GOP forges ahead on Social Security

Goal is vote this summer on overhauling system

April 26, 2005|By William Neikirk | William Neikirk,CHICAGO TRIBUNE

WASHINGTON - The Senate Finance Committee served notice yesterday that the panel will go ahead with plans to vote on a Social Security overhaul plan by June or July, with or without Democratic support.

Aides said the panel would begin by holding a hearing on four Social Security proposals, in hopes that forcing Congress to focus on details of solving Social Security's financial problems will quiet the opposition.

The decision to go ahead with hearings on specific Social Security proposals, with the prospect of an ultimate up-or-down vote, represents a shift by the GOP and the Finance Committee chairman, Republican Sen. Charles E. Grassley of Iowa.

Not only would the new tactic highlight Democratic opposition - Republicans characterize it as obstructionism - but Republicans hoped it would narrow the nature of the debate by putting it in the legislative arena.

Still, the effort is shaping up as a major salvage operation. President Bush's plan to restructure Social Security - by using a portion of workers' payroll taxes to finance personal accounts - has met with strong opposition from Democrats and lukewarm public support.

According to political observers, the proposal appears all but dead. Former Sen. John B. Breaux, a Louisiana Democrat, said the GOP should be looking for an "exit strategy" for overhauling Social Security. Falling stock prices have also undercut support for personal accounts because some of the money in those accounts would be invested in the stock market.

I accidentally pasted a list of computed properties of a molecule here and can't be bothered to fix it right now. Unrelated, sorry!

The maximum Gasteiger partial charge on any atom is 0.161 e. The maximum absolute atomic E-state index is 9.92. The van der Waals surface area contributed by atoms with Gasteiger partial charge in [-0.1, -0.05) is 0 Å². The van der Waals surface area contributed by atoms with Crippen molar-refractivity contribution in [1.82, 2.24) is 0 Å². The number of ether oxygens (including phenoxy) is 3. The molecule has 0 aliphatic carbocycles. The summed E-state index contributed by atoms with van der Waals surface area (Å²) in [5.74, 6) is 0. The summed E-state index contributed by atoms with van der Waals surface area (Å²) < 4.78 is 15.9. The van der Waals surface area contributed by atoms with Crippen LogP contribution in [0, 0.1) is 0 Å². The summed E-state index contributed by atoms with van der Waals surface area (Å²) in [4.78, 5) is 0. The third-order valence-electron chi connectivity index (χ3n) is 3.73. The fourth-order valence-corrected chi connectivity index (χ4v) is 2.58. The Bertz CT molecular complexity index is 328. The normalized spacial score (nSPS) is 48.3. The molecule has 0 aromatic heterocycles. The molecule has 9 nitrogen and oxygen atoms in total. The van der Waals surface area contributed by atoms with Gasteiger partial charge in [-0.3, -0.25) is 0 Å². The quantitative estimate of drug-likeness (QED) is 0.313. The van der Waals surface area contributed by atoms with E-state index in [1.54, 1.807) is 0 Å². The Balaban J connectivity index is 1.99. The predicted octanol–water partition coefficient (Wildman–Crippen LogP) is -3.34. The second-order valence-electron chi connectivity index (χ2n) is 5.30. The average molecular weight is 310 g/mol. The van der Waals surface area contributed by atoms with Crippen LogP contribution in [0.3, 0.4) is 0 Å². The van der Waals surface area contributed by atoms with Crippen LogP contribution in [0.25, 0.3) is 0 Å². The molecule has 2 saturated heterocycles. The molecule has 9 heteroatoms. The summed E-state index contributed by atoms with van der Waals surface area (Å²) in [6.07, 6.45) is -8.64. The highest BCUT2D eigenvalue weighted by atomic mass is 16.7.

House Democrats have increasingly begun to support new incentives that would allow Americans to increase their retirement savings outside of Social Security - such as in 401(k) plans and Individual Retirement Accounts.

Despite the Senate Finance Committee's hope that hearings could alter the negative mood against Social Security reform, there was no sign that Democrats would bend. They have said they would not negotiate any Social Security solution unless Bush's plan for personal accounts is dropped.

Committee aides said holding a hearing on the four plans would illustrate all the elements that would be required in overhauling Social Security. Members then would have a smorgasbord of options that might not include personal accounts.

Three of the four plans would include Social Security personal accounts along the general lines laid out by Bush, although his plan isn't among them. The fourth, offered by Peter Orszag, a Brookings Institution scholar, and Peter Diamond, a Massachusetts Institute of Technology economist, calls for benefit reductions and tax increases, both linked to life expectancy.

All four proposals would solve the system's future funding problems, the aides said.

The Chicago Tribune is a Tribune Publishing newspaper.

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